The major component of the weight is the reciprocal of the sampling fraction employed in selecting the number of sample households in that particular sampling stratum (h) and PSU (i). Since the number of households in each enumeration area (PSU) from the 2008 census frame used for the first stage selection and the updated number of households in the enumeration area from the listing are generally different, individual overall probabilities of selection for households in each sample enumeration area (cluster) were calculated.
A final component in the calculation of sample weights takes into account the level of non-response for the household and individual interviews. The adjustment for household non-response in each stratum is equal to: 1/RRh. where RRh is the response rate for the sample households in stratum h, defined as the proportion of the number of interviewed households in stratum h out of the number of selected households found to be occupied during the fieldwork in stratum h.
Similarly, adjustment for non-response at the individual level (women, men, and under-5 children) for each stratum is equal to: 1/RRh. The non-response adjustment factors for the individual women, men, and under-5 questionnaires were applied to the adjusted household weights.
Numbers of eligible women, men, and children under-5 were obtained from the roster of household members in the Household Questionnaire for households where interviews were completed. The design weights for the households were calculated by multiplying the inverse of the probabilities of selection by the non-response adjustment factor for each enumeration area. These weights were then standardized (or normalized), one purpose of which is to make the weighted sum of the interviewed sample units equal to the unweighted number of observations the national level.
Normalization is achieved by dividing the full sample weights (adjusted for non -response) by the average of these weights across all households at the national level. This is performed by multiplying the sample weights by a constant factor equal to the unweighted number of households at the national level divided by the weighted total number of households (using the full sample weights adjusted for non-response).
A similar standardization procedure was followed in obtaining standardized weights for the individual women, men, and the under-5 questionnaires. Adjusted (Normalized) weights varied between lowest weight and highest weight in the 720 sample weights were appended to all data sets and analyses were performed by weighting households, women, men, or under 5s with these sample weights.
Dates of collection
Mode of data collection
Three types of questionnaires were used in the survey:
1. Household Questionnaire: It was used to collect information on all de jure household members, the household, and the dwelling
2. Women Questionnaire: It was administered in each household to all women aged 15-49 years
3. Children under five Questionnaire: It was administered to mothers or caretakers of all children under 5 years living in the household.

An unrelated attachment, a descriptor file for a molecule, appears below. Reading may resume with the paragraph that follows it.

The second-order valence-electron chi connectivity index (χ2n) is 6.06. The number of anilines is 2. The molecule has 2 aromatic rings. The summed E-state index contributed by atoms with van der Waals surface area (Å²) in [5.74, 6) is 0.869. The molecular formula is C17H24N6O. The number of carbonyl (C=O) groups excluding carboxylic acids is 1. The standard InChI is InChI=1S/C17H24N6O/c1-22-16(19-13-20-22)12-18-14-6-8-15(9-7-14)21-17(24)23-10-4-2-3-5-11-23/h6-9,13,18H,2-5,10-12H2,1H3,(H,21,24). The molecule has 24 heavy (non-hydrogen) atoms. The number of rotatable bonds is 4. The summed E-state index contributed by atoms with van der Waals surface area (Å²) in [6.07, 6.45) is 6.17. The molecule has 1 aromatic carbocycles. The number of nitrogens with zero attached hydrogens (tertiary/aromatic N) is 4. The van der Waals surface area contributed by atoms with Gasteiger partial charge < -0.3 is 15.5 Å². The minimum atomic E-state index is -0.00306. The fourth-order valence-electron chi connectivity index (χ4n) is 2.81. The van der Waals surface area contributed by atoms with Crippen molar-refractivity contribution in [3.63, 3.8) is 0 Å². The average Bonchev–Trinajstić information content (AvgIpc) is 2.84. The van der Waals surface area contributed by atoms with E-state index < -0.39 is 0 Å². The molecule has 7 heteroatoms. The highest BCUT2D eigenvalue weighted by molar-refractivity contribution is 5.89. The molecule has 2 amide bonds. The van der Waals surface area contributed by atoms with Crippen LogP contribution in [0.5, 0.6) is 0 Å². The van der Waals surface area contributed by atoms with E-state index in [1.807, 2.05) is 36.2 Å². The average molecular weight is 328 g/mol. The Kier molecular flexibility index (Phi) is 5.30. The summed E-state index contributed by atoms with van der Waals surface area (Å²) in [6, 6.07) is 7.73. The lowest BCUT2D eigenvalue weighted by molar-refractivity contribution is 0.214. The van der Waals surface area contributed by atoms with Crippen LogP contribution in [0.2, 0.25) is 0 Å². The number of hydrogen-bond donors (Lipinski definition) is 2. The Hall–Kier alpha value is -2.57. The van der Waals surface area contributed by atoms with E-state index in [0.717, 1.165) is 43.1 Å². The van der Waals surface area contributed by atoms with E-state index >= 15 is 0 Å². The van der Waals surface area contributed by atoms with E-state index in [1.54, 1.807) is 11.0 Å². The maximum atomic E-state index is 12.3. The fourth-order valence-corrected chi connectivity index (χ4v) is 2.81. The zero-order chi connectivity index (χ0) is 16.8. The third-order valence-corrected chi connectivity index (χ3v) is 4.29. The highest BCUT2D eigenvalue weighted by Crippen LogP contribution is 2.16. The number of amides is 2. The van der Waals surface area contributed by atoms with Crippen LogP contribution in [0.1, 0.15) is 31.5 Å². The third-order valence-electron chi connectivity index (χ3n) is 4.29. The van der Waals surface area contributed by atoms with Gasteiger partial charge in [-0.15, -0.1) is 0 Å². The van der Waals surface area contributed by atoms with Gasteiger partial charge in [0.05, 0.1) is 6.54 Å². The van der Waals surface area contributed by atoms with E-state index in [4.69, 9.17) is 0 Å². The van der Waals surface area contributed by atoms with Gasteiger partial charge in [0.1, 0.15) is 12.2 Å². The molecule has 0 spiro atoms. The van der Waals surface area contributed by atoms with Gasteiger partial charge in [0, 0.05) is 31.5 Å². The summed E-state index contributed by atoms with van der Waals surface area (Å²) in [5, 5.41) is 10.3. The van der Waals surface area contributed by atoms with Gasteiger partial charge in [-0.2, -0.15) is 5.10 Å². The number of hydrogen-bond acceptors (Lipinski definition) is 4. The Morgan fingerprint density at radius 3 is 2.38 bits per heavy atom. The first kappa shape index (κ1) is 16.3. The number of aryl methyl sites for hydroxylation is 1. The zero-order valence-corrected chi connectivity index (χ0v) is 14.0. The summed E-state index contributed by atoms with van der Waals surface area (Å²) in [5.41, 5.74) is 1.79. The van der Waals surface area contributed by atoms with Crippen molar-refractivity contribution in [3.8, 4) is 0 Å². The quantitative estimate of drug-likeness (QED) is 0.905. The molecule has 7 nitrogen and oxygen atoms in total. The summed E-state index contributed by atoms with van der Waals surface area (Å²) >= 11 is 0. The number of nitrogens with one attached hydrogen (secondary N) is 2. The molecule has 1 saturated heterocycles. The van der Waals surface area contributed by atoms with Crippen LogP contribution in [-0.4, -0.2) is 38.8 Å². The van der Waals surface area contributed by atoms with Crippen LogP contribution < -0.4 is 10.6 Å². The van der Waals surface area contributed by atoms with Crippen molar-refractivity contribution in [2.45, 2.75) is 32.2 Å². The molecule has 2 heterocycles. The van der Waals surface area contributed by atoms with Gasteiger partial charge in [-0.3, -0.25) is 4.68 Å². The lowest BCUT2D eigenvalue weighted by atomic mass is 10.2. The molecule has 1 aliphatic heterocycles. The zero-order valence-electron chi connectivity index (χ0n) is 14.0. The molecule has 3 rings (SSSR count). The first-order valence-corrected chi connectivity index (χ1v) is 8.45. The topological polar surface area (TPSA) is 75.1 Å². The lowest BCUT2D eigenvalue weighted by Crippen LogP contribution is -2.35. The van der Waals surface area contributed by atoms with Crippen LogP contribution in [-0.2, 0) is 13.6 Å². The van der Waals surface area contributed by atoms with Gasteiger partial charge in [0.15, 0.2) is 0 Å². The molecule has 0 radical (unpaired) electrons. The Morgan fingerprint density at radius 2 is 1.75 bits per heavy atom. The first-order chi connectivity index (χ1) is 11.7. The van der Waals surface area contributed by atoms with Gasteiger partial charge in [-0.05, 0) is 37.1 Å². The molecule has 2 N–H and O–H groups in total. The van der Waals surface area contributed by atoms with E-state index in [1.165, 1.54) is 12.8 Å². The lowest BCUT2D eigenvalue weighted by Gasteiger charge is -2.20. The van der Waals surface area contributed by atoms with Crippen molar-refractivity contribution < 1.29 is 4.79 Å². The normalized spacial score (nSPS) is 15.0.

Central Bureau of Statistics
Government of Sudan
Data were entered into the computers using the Census and Surveys Processing System (CSPro) software package, Version 5.0. The data were entered on 32 desktop computers by 40 data entry operators and 9 data entry supervisors. For quality assurance purposes, all questionnaires were double-entered and internal consistency checks were performed. Procedures and standard programs developed under the global MICS programs and adapted to the Sudan questionnaires were used throughout. Data of entry started on September 14 and was completed on November 27 2014. Data were analyzed using the Statistical Package for Social Sciences (SPSS) software, Version 21. Model syntax and tabulation plans developed by the Global MICS team were customized and used for this purpose.
MICS 2014 was conducted in a very challenging context of ongoing long term armed conflicts and many displacements of populations prevailing in Darfur and Kordofan states as well as the outstanding high risk mining areas. A very large sample design was defined for MICS 2014 in Sudan. It comprised of 720 Clusters (40 per state), 18,000 Households (1,000 per state) in order to ensure adequate representation of statistical estimation by each state.
During the implementation of the field data collection, the Central Bureau of Statistics (CBS) was constrained to proceed to the replacement of 22 clusters among 720 sampled for the survey (which represented 3%).The maximum number of clusters were replaced within states in four clusters in the Red Sea, West Kordofan, East Darfur and Central Darfur. This was in addition to the two clusters in Kassala and one cluster each in South Darfur, West Darfur, Khartoum and Gedaref. The main reason for the replacement of clusters was as follows:
1. Insecurity in Darfur States
2. Mining area in Kassala State
3. The displacement of population in the Red Sea
4. The rainy season in Gadaref State
CBS benefited from solid expertise of consulting in sampling and developed adequate technical measures by providing the field work team leader. Clear instructions enabled to perform the replacement in close compliance to the statistical practice of replacement of the enumeration area by choosing the nearest accessible area using a list of frame in respect to urban and rural areas. Taking into account the provisional measure of sample design which included 10 percent of “non-respondents rate” and the expansion of initial calculated required sample from 930 clusters to 1,000. Any anticipated error which may have emerged from the replacements was fully absorbed. Indicators measured for MICS 2014 in Sudan were not affected by the replacement of 22 clusters (from 1 to 4 into some states).
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United Nations Children's Fund, Central Bureau of Statistics. Sudan Multiple Indicator Cluster Survey (MICS) 2014, Ref. SDN_2014_MICS_v01_M. Dataset downloaded from [url] on [date].
Data collection locations
Disclaimer and copyrights